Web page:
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That is a known (rare) version of the Junior motherboard. Benjamin Heckendorn attempted to use one of those for his very first portable VCS project, but accidentally fried it and couldn't find another. His old website detailing the attempt may still be on the web. There are some possible small sacrifices to be made if using such a board/chip, though: like all PAL VCSes, the 1-chip Jr. has only a single audio output, so a "stereo" mod is impossible. It probably can't use the recently-developed pause switch mod either.

 

Came across this chip while sorting junk bins after shop move.

 

Just did a Google hangout with Parker Dillmann to cross-reference the pinout since he has one of these as well (the schematics online are inaccurate)

 

It still works! Not fried after all. Now I can finish that super portable I started back in 2001...

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Hey, nifty!

 

I will be interested to read the build-log !

 

I'm sure it will be a better 2600 portable than the ones I have seen in the stores recently !

 

I still have my board, but never got around to adding a ROM into the blank slot.

 

Mostly because I couldn't figure out how to design a pull-up resistor that would turn OFF the soldered-in ROM when a REAL cartridge was slotted in!

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Since Ben himself brought this back up, I've wondered if Kool Aid man has been tested on these? We already know there are some graphic glitches that aren't game breaking, but that also means the embedded TIA is different and I wonder if it has the same collision detection issues in Kool Aid main that is known on later make TIA ICs?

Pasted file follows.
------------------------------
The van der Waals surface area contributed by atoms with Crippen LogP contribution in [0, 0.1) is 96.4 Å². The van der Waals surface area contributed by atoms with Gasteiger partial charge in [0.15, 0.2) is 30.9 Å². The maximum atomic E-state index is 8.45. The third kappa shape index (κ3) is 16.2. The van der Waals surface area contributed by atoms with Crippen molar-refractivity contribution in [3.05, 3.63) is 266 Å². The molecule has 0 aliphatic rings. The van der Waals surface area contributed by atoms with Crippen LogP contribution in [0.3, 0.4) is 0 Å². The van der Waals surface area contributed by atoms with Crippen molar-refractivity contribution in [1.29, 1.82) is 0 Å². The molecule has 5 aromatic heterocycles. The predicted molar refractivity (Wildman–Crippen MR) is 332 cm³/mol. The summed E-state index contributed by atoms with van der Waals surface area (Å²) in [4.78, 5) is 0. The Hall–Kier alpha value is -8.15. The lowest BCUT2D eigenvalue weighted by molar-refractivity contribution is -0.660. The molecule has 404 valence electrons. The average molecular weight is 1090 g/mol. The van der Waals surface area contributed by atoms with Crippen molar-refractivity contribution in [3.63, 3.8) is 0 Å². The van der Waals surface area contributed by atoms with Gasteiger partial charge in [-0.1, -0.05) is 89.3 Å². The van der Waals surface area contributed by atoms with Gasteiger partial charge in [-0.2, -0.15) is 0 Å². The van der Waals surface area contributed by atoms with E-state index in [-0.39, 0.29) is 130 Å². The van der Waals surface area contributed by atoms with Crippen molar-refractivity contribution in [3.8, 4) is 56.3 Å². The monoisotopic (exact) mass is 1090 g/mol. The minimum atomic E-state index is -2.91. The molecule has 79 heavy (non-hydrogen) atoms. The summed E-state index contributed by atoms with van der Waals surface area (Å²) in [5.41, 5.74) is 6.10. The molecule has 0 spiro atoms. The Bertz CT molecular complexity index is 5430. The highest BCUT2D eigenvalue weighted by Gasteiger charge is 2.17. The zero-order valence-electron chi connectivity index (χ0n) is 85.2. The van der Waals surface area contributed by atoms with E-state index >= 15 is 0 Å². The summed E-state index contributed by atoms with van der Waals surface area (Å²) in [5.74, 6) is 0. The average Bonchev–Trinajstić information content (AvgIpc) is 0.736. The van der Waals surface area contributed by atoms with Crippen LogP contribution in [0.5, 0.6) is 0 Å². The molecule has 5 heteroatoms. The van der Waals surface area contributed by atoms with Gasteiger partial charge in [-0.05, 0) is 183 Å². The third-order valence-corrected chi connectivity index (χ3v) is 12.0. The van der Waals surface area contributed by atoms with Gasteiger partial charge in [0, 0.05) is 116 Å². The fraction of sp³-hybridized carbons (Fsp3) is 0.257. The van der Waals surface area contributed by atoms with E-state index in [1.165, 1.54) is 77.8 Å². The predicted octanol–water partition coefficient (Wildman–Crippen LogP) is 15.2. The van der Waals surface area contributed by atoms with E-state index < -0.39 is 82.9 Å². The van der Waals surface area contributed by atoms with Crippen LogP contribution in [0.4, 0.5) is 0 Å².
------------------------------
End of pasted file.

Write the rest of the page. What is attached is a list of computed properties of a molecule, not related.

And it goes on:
Edited by -^Cro§Bow^-

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On 4/14/2010 at 4:32 AM, A.J. Franzman said:

That is a known (rare) version of the Junior motherboard. Benjamin Heckendorn attempted to use one of those for his very first portable VCS project, but accidentally fried it and couldn't find another. His old website detailing the attempt may still be on the web. There are some possible small sacrifices to be made if using such a board/chip, though: like all PAL VCSes, the 1-chip Jr. has only a single audio output, so a "stereo" mod is impossible. It probably can't use the recently-developed pause switch mod either.

Turns out he didn't fry it. He actually completed his project, 19 years later:

https://www.benheck.com/atari-2600-junior-single-chip-portable/

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Posted (edited)
On 4/14/2010 at 12:45 PM, Benzman66 said:

 

Here are the numbers, in exact order as printed;

C101688-002

ATARI 1987

RP2A10

38 BL2 46

 

This system looks like it was never used, the board is perfect and the housing looks new. I couldn't even find a scratch! Works great. I was going to keep for myself, but wonder what it would be worth if I listed it since it is a rarity? Maybe I could be the next "Tanner?" LOL.

 

I found this post while trying to figure out these numbers. I own 2, all the numbers are exactly the same except for the last. I have:

38 BL2 48

38 BL2 49

 

The Rev 3 board LittleJoe owns has a different chip. It's hard to read but looks like

C101688-001

ATARI 1987

RP2A10

38 7CE 53

 

That 38 could be a 24. The E in 7CE could be a 1 or an L or I maybe. The 3 in 53 is also blurry.

Edited by skintigh